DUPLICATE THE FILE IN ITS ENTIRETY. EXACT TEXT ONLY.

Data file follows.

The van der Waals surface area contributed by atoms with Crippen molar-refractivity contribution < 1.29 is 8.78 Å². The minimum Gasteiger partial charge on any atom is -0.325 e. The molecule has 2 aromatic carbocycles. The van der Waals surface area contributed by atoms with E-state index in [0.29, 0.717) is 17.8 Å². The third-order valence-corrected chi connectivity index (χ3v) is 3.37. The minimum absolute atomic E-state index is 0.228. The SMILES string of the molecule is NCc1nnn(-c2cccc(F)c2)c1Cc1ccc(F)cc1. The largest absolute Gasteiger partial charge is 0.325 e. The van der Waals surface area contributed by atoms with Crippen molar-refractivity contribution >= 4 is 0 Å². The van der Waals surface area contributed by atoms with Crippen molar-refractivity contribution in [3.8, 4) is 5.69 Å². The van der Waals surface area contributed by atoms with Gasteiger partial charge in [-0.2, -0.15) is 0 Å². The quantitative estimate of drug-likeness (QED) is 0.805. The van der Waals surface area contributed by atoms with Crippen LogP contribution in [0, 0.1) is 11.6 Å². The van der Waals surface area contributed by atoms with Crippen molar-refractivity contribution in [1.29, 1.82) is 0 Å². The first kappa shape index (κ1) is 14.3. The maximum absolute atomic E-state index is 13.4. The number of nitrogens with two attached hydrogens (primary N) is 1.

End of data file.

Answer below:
The van der Waals surface area contributed by atoms with Crippen molar-refractivity contribution < 1.29 is 8.78 Å². The minimum Gasteiger partial charge on any atom is -0.325 e. The molecule has 2 aromatic carbocycles. The van der Waals surface area contributed by atoms with E-state index in [0.29, 0.717) is 17.8 Å². The third-order valence-corrected chi connectivity index (χ3v) is 3.37. The minimum absolute atomic E-state index is 0.228. The SMILES string of the molecule is NCc1nnn(-c2cccc(F)c2)c1Cc1ccc(F)cc1. The largest absolute Gasteiger partial charge is 0.325 e. The van der Waals surface area contributed by atoms with Crippen molar-refractivity contribution >= 4 is 0 Å². The van der Waals surface area contributed by atoms with Crippen molar-refractivity contribution in [3.8, 4) is 5.69 Å². The van der Waals surface area contributed by atoms with Gasteiger partial charge in [-0.2, -0.15) is 0 Å². The quantitative estimate of drug-likeness (QED) is 0.805. The van der Waals surface area contributed by atoms with Crippen LogP contribution in [0, 0.1) is 11.6 Å². The van der Waals surface area contributed by atoms with Crippen molar-refractivity contribution in [1.29, 1.82) is 0 Å². The first kappa shape index (κ1) is 14.3. The maximum absolute atomic E-state index is 13.4. The number of nitrogens with two attached hydrogens (primary N) is 1.